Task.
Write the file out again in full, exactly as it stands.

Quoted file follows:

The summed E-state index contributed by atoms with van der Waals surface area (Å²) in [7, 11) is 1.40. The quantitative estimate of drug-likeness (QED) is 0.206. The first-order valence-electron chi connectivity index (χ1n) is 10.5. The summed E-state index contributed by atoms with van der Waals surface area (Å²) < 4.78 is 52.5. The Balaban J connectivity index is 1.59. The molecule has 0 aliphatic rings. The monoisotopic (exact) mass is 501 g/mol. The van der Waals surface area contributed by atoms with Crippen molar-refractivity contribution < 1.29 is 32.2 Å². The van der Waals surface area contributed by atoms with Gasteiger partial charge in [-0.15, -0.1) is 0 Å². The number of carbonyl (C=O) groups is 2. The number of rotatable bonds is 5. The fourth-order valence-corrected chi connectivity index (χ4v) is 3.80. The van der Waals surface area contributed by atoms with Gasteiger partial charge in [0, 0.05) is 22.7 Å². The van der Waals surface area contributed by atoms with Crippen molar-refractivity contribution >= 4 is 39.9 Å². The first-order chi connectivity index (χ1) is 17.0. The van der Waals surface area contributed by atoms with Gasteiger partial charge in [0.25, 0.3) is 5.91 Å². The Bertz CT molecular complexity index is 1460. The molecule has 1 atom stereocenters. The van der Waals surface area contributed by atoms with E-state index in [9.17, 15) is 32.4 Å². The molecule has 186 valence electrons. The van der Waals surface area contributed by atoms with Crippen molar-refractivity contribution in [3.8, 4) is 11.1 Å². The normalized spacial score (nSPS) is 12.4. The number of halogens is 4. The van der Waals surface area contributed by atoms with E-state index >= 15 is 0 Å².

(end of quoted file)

The summed E-state index contributed by atoms with van der Waals surface area (Å²) in [7, 11) is 1.40. The quantitative estimate of drug-likeness (QED) is 0.206. The first-order valence-electron chi connectivity index (χ1n) is 10.5. The summed E-state index contributed by atoms with van der Waals surface area (Å²) < 4.78 is 52.5. The Balaban J connectivity index is 1.59. The molecule has 0 aliphatic rings. The monoisotopic (exact) mass is 501 g/mol. The van der Waals surface area contributed by atoms with Crippen molar-refractivity contribution < 1.29 is 32.2 Å². The van der Waals surface area contributed by atoms with Gasteiger partial charge in [-0.15, -0.1) is 0 Å². The number of carbonyl (C=O) groups is 2. The number of rotatable bonds is 5. The fourth-order valence-corrected chi connectivity index (χ4v) is 3.80. The van der Waals surface area contributed by atoms with Gasteiger partial charge in [0, 0.05) is 22.7 Å². The van der Waals surface area contributed by atoms with Crippen molar-refractivity contribution >= 4 is 39.9 Å². The first-order chi connectivity index (χ1) is 17.0. The van der Waals surface area contributed by atoms with Gasteiger partial charge in [0.25, 0.3) is 5.91 Å². The Bertz CT molecular complexity index is 1460. The molecule has 1 atom stereocenters. The van der Waals surface area contributed by atoms with E-state index in [9.17, 15) is 32.4 Å². The molecule has 186 valence electrons. The van der Waals surface area contributed by atoms with Crippen molar-refractivity contribution in [3.8, 4) is 11.1 Å². The normalized spacial score (nSPS) is 12.4. The number of halogens is 4. The van der Waals surface area contributed by atoms with E-state index >= 15 is 0 Å².